Adding fullness really flows nicely into our next skill, which is installing a sleeve. This is something that a lot of people really struggle with in our surveys. People talk about time and time again. Sarai was sharing with me that a person recently wrote something about how they didn’t understand how the cap was larger than the armscye, and it really underlined something that more intermediate or advanced sewers might take for granted. That like, oh, wow, the concept of easing in a sleeve, not just how to do it, but why do you even need to do it in the first place?

All of this kind of stuff.

Sarai
That was from our beginner survey. And one of the respondents there said that they didn’t understand why you’d have to ease—I don’t know if she used that word, but ease in a sleeve and thought that that just meant that the pattern wasn’t well designed because they didn’t fit together perfectly. Not understanding that that ease on the sleeve cap is often not always, but often vital to be able to move your arm. So it’s those kind of basic things that if nobody has taught you the why behind it, then you’re bound to think that there’s something wrong, maybe something wrong with the pattern or something wrong with you or something wrong with your technique. So I think it’s really important that it’s not just a matter of how to do it, but how it works.

Haley
Yeah, absolutely. Next, we have adding closures buttons, button holes, zippers, even elastic casings. All of these different things that allow us to pull on our garments and get them to fit over our bodies.

And then lastly, finishing the edges. So things like bias tape, facings, all of these kinds of things that give our hems, of course, that give our garments an actual, clean, professional type of finish.

And this is just eight skills. But when you really think about it, these are variations of these skills that you are going to be using for so much of what you sew. We said 80/20. But honestly, I have a feeling that this will get you through many, many projects at least 90% of the way.

Sarai
I say 92.

Haley
92? Okay, we’ll have to agree to disagree then.

Sarai
Haley says 90. I see 92. Yeah. So we are working on a special project around these skills that we’re going to be sharing with you all pretty soon. We’re just really excited to dig into this a little bit more in the future, because I think this is going to be really helpful for those of you who are more at the beginning of your sewing journey. And even if you’re not, this is kind of the component skills that you have to revisit whenever you’re brushing up your sewing skills or adding to your toolkit of sewing skills.

Even if you’re more intermediate, there’s always new things you can learn about, things like closures or sleeves or fullness if you want to learn more about fitting, for example, like Haley mentioned. So I think having this framework in place and really being able to share it with you all is going to be super, super helpful. So we’re really excited about that, and we’ll share more about that in the coming couple of months.

So to recap, I’m just going to recap those eight skills that Haley covered. They are knowing your tools and materials, reading your map, which is your pattern, cutting and marking seams, which includes stitching, finishing, and pressing. Adding fullness, installing sleeves, adding closures, and finishing your edges.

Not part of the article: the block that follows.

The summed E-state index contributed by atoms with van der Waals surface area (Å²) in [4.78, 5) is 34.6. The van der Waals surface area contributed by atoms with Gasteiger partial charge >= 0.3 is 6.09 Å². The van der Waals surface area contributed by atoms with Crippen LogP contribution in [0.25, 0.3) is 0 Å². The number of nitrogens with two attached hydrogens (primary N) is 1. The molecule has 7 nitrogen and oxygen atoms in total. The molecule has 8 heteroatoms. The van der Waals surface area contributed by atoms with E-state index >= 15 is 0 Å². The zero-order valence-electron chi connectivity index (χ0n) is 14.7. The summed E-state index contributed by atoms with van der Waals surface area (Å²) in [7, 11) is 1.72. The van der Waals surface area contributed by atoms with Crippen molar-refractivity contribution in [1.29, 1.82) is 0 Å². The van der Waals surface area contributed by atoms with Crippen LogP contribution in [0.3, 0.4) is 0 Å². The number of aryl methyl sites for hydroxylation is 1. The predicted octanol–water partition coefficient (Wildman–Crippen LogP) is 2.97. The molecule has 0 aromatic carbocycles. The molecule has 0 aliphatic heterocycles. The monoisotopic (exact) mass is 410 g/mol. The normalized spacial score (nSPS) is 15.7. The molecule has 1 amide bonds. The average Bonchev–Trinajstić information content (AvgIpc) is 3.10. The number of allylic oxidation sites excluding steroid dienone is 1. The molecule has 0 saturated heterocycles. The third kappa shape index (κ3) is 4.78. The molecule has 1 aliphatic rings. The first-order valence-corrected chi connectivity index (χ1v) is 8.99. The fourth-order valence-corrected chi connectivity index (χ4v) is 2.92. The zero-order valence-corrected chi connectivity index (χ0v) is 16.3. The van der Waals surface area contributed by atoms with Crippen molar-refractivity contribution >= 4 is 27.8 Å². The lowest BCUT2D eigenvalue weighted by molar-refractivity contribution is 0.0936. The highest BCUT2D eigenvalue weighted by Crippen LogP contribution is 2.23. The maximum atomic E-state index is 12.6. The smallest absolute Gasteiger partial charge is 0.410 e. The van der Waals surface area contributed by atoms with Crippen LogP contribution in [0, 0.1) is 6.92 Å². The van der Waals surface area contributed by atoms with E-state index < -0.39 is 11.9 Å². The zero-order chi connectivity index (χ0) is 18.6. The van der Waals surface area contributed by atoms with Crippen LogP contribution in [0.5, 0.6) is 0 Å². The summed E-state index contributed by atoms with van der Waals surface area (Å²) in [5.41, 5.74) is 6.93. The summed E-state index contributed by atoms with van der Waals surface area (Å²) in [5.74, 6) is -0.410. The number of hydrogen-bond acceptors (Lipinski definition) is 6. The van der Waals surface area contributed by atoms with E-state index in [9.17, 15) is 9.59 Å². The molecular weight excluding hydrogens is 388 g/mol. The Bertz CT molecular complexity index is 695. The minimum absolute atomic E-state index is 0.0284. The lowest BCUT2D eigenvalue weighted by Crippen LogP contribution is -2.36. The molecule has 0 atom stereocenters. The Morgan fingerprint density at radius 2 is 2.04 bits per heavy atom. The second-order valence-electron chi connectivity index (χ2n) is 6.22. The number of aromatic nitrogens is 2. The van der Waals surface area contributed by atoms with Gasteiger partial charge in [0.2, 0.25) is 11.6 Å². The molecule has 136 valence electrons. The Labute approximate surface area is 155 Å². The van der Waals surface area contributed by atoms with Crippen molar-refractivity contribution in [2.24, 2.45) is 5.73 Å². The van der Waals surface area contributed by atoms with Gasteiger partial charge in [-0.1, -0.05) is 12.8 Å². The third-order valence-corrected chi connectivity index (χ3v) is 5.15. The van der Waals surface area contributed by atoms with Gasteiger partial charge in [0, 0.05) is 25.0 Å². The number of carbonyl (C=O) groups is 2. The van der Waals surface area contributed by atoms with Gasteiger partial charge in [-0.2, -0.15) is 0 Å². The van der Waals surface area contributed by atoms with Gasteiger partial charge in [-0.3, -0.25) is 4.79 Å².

So that is our layer foundation portion of the Sewing by Design framework, and we hope you enjoyed hearing about it. We’re really, really excited to dig into this even more. And in the next episode, we’re going to cover the next phase of the Sewing by Design framework. So hopefully you’ll be able to join us then and learn a little bit more about how to build momentum and have more fun in your sewing practice by building up that practice. So I’m really excited about that.

And if you want to learn more about this, we have some beginner classes and tutorials on the Seamwork site. If you go to our classroom, we have one called Learn to Sew with Bo. You can check out. We’ll be adding to these in the future as well. But as I said, we’ll be talking a lot more about this portion of the framework in the next few months, so stay tuned for that.

And if you liked this episode, please consider leaving us a review. We would super, super appreciate it. We love reading your reviews. They’re really, really motivating for us to keep our momentum going when it comes to the podcast.

So I wanted to read one of our new reviews today. This is just such a nice review. This is from somebody called Little Gigi on the Prairie, which is what a great name.

Haley
Love the name.

Sarai
So little. Gigi says it’s a little bit of a longer one. “This is truly my favorite podcast I discovered a few months ago and have listened to every episode. At the risk of sounding a little nerdy, knowing that a new episode is being released makes Hump Day that much better. I would listen to this podcast even if I wasn’t a source, because the episodes are just so positive and inspiring. Thank you for the time you spend creating such quality content. It is very much appreciated. Smiley face.” So thank you so much. That is just one of the sweetest reviews that I think we’ve gotten. It is so nice to read, and we read every single review that we get.

So if you would like to leave us one, we would definitely appreciate it. You can leave us a review on Apple podcasts, and you can also leave us a rating and subscribe there, or you can subscribe on whatever podcast app that you choose, and we’d love to have you along on this journey as we continue talking about sewing by design and lots of other topics in the future. So thank you so much.

Sarai
We will see you next week. And for now, I’m Sarai.

Haley
And I’m Haley.

Sarai
And this is Seamwork Radio.